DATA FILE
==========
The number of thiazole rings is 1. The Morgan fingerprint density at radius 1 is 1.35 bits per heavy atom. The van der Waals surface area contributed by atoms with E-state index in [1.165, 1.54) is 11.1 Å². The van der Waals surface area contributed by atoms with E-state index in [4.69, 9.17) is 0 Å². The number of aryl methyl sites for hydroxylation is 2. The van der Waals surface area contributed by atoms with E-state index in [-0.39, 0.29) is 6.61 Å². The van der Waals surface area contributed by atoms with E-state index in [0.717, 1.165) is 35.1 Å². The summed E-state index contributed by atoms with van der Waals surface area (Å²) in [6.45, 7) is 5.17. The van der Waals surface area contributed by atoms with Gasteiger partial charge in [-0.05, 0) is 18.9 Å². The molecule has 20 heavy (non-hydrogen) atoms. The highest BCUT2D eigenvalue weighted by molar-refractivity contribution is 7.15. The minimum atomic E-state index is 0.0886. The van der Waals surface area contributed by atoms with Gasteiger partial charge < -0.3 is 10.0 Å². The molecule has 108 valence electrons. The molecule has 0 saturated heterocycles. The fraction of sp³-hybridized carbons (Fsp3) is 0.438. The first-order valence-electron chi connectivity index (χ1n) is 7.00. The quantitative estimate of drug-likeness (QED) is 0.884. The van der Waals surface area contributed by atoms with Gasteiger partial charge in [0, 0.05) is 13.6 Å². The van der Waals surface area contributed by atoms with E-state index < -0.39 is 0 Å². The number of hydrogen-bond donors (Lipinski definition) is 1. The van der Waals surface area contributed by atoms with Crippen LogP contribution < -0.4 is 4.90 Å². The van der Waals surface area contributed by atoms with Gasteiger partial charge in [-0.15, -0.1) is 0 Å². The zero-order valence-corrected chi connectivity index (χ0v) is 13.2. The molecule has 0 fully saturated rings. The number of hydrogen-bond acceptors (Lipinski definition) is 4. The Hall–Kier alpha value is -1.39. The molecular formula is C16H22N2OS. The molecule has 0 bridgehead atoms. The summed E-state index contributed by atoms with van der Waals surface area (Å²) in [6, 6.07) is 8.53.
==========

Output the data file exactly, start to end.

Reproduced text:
The number of thiazole rings is 1. The Morgan fingerprint density at radius 1 is 1.35 bits per heavy atom. The van der Waals surface area contributed by atoms with E-state index in [1.165, 1.54) is 11.1 Å². The van der Waals surface area contributed by atoms with E-state index in [4.69, 9.17) is 0 Å². The number of aryl methyl sites for hydroxylation is 2. The van der Waals surface area contributed by atoms with E-state index in [-0.39, 0.29) is 6.61 Å². The van der Waals surface area contributed by atoms with E-state index in [0.717, 1.165) is 35.1 Å². The summed E-state index contributed by atoms with van der Waals surface area (Å²) in [6.45, 7) is 5.17. The van der Waals surface area contributed by atoms with Gasteiger partial charge in [-0.05, 0) is 18.9 Å². The molecule has 20 heavy (non-hydrogen) atoms. The highest BCUT2D eigenvalue weighted by molar-refractivity contribution is 7.15. The minimum atomic E-state index is 0.0886. The van der Waals surface area contributed by atoms with Gasteiger partial charge < -0.3 is 10.0 Å². The molecule has 108 valence electrons. The molecule has 0 saturated heterocycles. The fraction of sp³-hybridized carbons (Fsp3) is 0.438. The first-order valence-electron chi connectivity index (χ1n) is 7.00. The quantitative estimate of drug-likeness (QED) is 0.884. The van der Waals surface area contributed by atoms with Gasteiger partial charge in [0, 0.05) is 13.6 Å². The van der Waals surface area contributed by atoms with E-state index < -0.39 is 0 Å². The number of hydrogen-bond donors (Lipinski definition) is 1. The van der Waals surface area contributed by atoms with Crippen LogP contribution < -0.4 is 4.90 Å². The van der Waals surface area contributed by atoms with Gasteiger partial charge in [-0.15, -0.1) is 0 Å². The zero-order valence-corrected chi connectivity index (χ0v) is 13.2. The molecule has 0 fully saturated rings. The number of hydrogen-bond acceptors (Lipinski definition) is 4. The Hall–Kier alpha value is -1.39. The molecular formula is C16H22N2OS. The molecule has 0 bridgehead atoms. The summed E-state index contributed by atoms with van der Waals surface area (Å²) in [6, 6.07) is 8.53.